Often powdered supplements come with a helpful little spoon that you can use to scoop out the powder you can eyeball the dose in the scoop but it’s still not quite as accurate as measuring it out every time.
If you’re taking something like the racetams which are potent (and sometimes pricy!) at even small dosages accuracy is important.
Capsules contain a consistent dose of a given ingredient, if you have more money than time and consistency of dosage is important, capsuled is better.
Powders also sometimes taste awful, particularly the synthetic, lab-formulated supplements, like the Racetams. If you find the taste of something really unpleasant, just take it capsuled.
Powders are messier, inevitably you’ll accidentally spill powder on the floor or dump it on your desk.
Despite these downsides of powdered supplements, I still prefer powdered when it comes to the supplements I really like and use regularly because you can get greater quantities more economically. In your experimentation and research, you’ll figure out which supplements really work for you and you might as well stock up in bulk on those so you don’t have to place eCommerce orders monthly. For the same reason, if I want to try a new supplement but I’m not sure if I’ll use it long term, I get just a month’s supply of the capsuled stuff.
Usually, there’s not a big difference in the absorption of the ingredient between capsuled and powdered.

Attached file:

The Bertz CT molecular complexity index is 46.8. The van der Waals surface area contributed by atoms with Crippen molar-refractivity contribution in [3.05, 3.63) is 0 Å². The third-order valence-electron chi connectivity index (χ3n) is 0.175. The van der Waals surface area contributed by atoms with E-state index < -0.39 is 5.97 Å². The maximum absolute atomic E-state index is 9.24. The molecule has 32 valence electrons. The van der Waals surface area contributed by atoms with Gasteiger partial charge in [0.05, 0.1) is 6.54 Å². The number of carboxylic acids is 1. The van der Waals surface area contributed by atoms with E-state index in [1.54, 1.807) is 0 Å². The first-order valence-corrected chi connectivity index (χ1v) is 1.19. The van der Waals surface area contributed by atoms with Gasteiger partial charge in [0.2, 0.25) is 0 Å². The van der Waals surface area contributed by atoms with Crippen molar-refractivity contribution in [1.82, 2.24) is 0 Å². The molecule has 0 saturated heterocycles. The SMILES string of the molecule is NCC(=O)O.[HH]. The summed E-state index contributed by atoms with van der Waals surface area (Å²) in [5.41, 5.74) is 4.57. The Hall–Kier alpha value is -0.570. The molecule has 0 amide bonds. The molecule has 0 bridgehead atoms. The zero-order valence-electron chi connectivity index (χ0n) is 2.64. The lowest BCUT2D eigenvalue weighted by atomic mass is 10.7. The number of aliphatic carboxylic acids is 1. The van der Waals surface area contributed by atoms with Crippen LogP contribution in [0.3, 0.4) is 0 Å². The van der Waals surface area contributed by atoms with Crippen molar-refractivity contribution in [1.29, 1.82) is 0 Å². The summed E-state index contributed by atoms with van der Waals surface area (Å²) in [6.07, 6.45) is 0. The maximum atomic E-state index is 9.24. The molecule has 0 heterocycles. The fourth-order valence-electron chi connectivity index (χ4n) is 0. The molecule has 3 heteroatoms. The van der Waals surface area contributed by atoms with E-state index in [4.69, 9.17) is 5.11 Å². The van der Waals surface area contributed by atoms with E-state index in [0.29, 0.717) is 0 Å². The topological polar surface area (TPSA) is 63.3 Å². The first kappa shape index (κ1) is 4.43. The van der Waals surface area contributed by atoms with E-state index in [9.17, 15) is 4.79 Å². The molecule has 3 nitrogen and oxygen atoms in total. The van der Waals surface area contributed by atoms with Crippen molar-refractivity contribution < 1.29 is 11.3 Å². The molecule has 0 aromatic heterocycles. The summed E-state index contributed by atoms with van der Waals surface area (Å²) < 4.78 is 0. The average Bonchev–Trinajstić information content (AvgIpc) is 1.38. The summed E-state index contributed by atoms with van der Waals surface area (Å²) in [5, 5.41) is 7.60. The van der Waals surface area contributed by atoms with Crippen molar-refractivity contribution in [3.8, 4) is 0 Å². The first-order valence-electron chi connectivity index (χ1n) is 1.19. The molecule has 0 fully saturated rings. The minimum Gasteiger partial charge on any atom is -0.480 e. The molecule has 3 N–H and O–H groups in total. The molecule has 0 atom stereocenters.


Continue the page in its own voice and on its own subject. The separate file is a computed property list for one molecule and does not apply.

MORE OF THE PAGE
But you’ll want to do a little research and find out if Biohackers (on Reddit or Longecity.org) or the scientists conducting human clinical trials (listed on Pubmed) are taking the supplement sublingually - holding the supplement under your tongue so it absorbs into the blood vessels there. If the clinical or anecdotal evidence leads you to believe that the sublingual absorption is better, you’ll want to dump the powdered ingredient under your tongue.
Stacks and Multivitamins
Around the internet, you’ll find a lot of stacks advertised; multivitamin cocktails of different vitamins, nutrients, and Nootropic ingredients combined in capsules. You actually want to be a little more skeptical of these products...
- When a product contains 5, 10 or 15 (or more!) different ingredients I worry that each individual ingredient may not be of the highest quality. When I find a company, team or product that focuses on a single ingredient, I know that their quality testing and manufacturing standards will be higher.
- Often these products offer NO proof that they actually contain the advertised ingredients.